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4.6. Private Variables in Subroutines

But if Perl can give us a new @_ for every invocation, can't it give us variables for our own use as well? Of course it can.

By default, all variables in Perl are global variables; that is, they are accessable from every part of the program. But you can create private variables called lexical variables at any time with the my operator:

sub max {
  my($a, $b);       # new, private variables for this block
  ($a, $b) = @_;    # give names to the parameters
  if ($a > $b) { $a } else { $b }
}

These variables are private (or scoped) to the enclosing block; any other $a or $b is totally unaffected by these two. And that goes the other way, too -- no other code can access or modify these private variables, by accident or design.[108] So, we could drop this subroutine into any Perl program in the world and know that we wouldn't mess up that program's $a and $b (if any).[109]

[108]Advanced programmers will realize that a lexical variable may be accessible by reference from outside its scope, but never by name.

[109]Of course, if that program already had a subroutine called &max, we'd mess that up.

It's also worth pointing out that, inside the if's blocks, there's no semicolon needed after the return value expression. Although Perl allows for the last semicolon in a block to be omitted, in practice that's omitted only when the code is so simple that the block is written in a single line, like the previous ones.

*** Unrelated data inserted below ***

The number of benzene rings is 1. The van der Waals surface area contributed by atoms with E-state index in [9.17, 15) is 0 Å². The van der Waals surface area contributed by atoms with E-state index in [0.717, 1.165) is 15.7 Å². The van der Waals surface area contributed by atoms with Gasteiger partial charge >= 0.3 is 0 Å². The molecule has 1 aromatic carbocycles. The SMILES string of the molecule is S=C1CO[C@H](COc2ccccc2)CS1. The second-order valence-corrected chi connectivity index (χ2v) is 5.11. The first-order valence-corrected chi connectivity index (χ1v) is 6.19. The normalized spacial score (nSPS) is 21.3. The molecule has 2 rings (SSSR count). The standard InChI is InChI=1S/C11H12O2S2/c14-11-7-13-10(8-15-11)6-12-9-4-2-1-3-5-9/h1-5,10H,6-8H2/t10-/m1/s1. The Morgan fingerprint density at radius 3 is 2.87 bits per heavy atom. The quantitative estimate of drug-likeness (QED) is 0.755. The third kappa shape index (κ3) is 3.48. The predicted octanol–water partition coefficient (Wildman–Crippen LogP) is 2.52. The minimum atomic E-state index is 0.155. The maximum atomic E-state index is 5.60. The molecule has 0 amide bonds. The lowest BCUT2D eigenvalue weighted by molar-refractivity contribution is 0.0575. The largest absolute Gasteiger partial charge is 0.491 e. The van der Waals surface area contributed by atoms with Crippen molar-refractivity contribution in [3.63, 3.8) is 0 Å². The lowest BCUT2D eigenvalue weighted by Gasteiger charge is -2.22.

The subroutine in the previous example could be made even simpler. Did you notice that the list ($a, $b) was written twice? That my operator can also be applied to a list of variables enclosed in parentheses, so it's more customary to combine those first two statements in the subroutine:

my($a, $b) = @_;  # Name the subroutine parameters

That one statement creates the private variables and sets their values, so the first parameter now has the easier-to-use name $a and the second has $b. Nearly every subroutine will start with a line much like that one, naming its parameters. When you see that line, you'll know that the subroutine expects two scalar parameters, which we'll call $a and $b inside the subroutine.



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